Or are you saying that this is impossible?

Ok, if you agree that this rudder CAN indeed flutter (And you should) then you can also see that while there must be certain critical conditions to MAKE it flutter, changing any of those conditions can also stop it.

Unsealing the gap will change those conditions. It will no longer flutter AT THOSE CONDITIONS.

But of course, flutter can NOW occur at other conditions, such as a different speed, humidity, etc, etc.

It's like a guitar string: Tune it to an "A" an it will vibrate at 440hz. IF you play an "A" on another instument, the guitar string will magically vibrate by itself (These BTW are aerodynamic forces acting upon the string). Now tune the string a little sharp, say 450hz Now if an "A" is played by another instrument, the string will NOT vibrate. However, play a note at 450hz and the string will again vibrate.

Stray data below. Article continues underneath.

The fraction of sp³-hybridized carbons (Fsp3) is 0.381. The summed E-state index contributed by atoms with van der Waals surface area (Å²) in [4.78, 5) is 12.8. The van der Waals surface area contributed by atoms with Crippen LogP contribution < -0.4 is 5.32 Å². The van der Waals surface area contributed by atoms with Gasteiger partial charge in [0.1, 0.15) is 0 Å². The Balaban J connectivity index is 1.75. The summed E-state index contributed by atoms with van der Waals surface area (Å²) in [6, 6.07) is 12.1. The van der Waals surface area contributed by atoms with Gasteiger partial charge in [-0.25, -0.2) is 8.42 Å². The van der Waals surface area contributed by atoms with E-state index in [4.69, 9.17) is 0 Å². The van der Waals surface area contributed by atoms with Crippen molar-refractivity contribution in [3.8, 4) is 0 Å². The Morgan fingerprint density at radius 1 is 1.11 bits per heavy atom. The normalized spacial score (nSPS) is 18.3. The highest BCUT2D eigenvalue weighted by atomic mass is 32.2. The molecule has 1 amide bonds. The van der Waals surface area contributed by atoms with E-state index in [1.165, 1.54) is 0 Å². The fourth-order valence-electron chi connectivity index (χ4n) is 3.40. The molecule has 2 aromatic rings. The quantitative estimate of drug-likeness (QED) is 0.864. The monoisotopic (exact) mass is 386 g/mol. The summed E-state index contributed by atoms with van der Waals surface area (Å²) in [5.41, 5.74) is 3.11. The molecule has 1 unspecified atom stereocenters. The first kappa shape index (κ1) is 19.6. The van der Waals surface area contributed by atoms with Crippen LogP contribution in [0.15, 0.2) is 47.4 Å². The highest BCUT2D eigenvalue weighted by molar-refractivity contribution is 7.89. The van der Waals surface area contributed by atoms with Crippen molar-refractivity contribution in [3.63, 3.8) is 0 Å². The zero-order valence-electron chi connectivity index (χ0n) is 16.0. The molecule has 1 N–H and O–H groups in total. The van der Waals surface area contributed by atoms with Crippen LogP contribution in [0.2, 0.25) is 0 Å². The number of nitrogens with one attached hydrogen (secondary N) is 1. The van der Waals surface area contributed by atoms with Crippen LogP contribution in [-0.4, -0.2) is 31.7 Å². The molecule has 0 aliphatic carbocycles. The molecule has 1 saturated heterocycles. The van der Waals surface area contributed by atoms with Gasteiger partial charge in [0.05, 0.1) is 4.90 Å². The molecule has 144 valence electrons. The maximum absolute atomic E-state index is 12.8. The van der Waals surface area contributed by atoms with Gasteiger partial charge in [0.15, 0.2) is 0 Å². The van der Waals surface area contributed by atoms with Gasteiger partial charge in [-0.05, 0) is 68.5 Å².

THEREFORE: Sealing a gap is NOT a good method of preventing flutter. It won't. All that does is move the flutter to another condition (Like another speed).

IF you have a gap, and you want more positive control, seal the gap.

IF you are looking to prevent flutter, make sure your connections are solid and your servos are strong enough.
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Old 10-18-2006, 08:26 PM
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Default RE: Covering hinge lines?


ORIGINAL: MinnFlyer
IF you are looking to prevent flutter, make sure your connections are solid and your servos are strong enough.
Absolutely! As I said, there are many things that contribute to flutter and we need to minimize all of them.

I never said that a gap was the only thing that causes flutter. But it can contribute to it. Doesn't always, but it can. And I explained one situation where it can.

Yes flutter can occur with a sealed gap. And it can occur with an unsealed gap. But the question is if the gap can help induce the flutter.